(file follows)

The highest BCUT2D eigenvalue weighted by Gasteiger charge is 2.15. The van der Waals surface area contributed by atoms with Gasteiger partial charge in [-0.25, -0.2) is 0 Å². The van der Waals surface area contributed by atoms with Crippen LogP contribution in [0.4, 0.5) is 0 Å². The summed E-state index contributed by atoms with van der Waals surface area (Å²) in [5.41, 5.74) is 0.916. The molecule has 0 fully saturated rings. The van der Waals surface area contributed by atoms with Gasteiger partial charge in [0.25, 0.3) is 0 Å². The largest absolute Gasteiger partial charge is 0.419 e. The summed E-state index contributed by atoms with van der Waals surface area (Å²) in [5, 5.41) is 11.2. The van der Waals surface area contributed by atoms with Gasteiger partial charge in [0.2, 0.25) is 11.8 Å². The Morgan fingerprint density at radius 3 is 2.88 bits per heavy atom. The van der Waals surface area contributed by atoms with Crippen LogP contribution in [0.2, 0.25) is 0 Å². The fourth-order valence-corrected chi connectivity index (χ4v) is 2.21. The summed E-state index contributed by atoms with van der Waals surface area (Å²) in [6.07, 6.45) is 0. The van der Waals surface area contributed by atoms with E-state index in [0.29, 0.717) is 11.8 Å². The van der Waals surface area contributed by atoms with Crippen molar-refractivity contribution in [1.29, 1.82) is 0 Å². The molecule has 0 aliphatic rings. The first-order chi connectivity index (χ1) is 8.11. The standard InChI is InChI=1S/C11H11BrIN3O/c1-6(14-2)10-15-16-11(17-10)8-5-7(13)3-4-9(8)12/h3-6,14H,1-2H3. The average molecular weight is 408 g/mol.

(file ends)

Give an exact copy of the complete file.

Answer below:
The highest BCUT2D eigenvalue weighted by Gasteiger charge is 2.15. The van der Waals surface area contributed by atoms with Gasteiger partial charge in [-0.25, -0.2) is 0 Å². The van der Waals surface area contributed by atoms with Crippen LogP contribution in [0.4, 0.5) is 0 Å². The summed E-state index contributed by atoms with van der Waals surface area (Å²) in [5.41, 5.74) is 0.916. The molecule has 0 fully saturated rings. The van der Waals surface area contributed by atoms with Gasteiger partial charge in [0.25, 0.3) is 0 Å². The largest absolute Gasteiger partial charge is 0.419 e. The summed E-state index contributed by atoms with van der Waals surface area (Å²) in [5, 5.41) is 11.2. The van der Waals surface area contributed by atoms with Gasteiger partial charge in [0.2, 0.25) is 11.8 Å². The Morgan fingerprint density at radius 3 is 2.88 bits per heavy atom. The van der Waals surface area contributed by atoms with Crippen LogP contribution in [0.2, 0.25) is 0 Å². The fourth-order valence-corrected chi connectivity index (χ4v) is 2.21. The summed E-state index contributed by atoms with van der Waals surface area (Å²) in [6.07, 6.45) is 0. The van der Waals surface area contributed by atoms with E-state index in [0.29, 0.717) is 11.8 Å². The van der Waals surface area contributed by atoms with Crippen molar-refractivity contribution in [1.29, 1.82) is 0 Å². The molecule has 0 aliphatic rings. The first-order chi connectivity index (χ1) is 8.11. The standard InChI is InChI=1S/C11H11BrIN3O/c1-6(14-2)10-15-16-11(17-10)8-5-7(13)3-4-9(8)12/h3-6,14H,1-2H3. The average molecular weight is 408 g/mol.